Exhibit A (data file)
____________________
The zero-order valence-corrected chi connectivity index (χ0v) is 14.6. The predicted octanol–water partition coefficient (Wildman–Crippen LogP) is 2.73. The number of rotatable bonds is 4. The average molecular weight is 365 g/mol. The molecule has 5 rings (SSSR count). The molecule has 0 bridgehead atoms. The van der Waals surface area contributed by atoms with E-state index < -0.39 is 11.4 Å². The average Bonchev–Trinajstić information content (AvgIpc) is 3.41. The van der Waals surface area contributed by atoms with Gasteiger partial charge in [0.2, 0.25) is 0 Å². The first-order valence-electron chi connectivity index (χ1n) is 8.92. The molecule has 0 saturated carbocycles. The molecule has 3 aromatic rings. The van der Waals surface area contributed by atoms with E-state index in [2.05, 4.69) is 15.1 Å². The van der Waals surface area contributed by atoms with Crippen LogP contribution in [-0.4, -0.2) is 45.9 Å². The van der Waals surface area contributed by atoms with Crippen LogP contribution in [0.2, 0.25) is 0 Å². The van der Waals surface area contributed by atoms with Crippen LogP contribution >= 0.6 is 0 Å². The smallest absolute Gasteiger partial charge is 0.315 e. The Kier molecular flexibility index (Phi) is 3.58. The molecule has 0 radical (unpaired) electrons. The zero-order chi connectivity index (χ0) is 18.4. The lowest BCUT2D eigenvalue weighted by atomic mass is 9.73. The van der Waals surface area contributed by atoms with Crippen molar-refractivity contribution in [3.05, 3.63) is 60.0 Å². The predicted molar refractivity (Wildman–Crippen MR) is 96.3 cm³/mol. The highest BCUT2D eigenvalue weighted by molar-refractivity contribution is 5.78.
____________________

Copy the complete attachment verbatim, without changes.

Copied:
The zero-order valence-corrected chi connectivity index (χ0v) is 14.6. The predicted octanol–water partition coefficient (Wildman–Crippen LogP) is 2.73. The number of rotatable bonds is 4. The average molecular weight is 365 g/mol. The molecule has 5 rings (SSSR count). The molecule has 0 bridgehead atoms. The van der Waals surface area contributed by atoms with E-state index < -0.39 is 11.4 Å². The average Bonchev–Trinajstić information content (AvgIpc) is 3.41. The van der Waals surface area contributed by atoms with Gasteiger partial charge in [0.2, 0.25) is 0 Å². The first-order valence-electron chi connectivity index (χ1n) is 8.92. The molecule has 0 saturated carbocycles. The molecule has 3 aromatic rings. The van der Waals surface area contributed by atoms with E-state index in [2.05, 4.69) is 15.1 Å². The van der Waals surface area contributed by atoms with Crippen LogP contribution in [-0.4, -0.2) is 45.9 Å². The van der Waals surface area contributed by atoms with Crippen LogP contribution in [0.2, 0.25) is 0 Å². The van der Waals surface area contributed by atoms with Crippen LogP contribution >= 0.6 is 0 Å². The smallest absolute Gasteiger partial charge is 0.315 e. The Kier molecular flexibility index (Phi) is 3.58. The molecule has 0 radical (unpaired) electrons. The zero-order chi connectivity index (χ0) is 18.4. The lowest BCUT2D eigenvalue weighted by atomic mass is 9.73. The van der Waals surface area contributed by atoms with Crippen molar-refractivity contribution in [3.05, 3.63) is 60.0 Å². The predicted molar refractivity (Wildman–Crippen MR) is 96.3 cm³/mol. The highest BCUT2D eigenvalue weighted by molar-refractivity contribution is 5.78.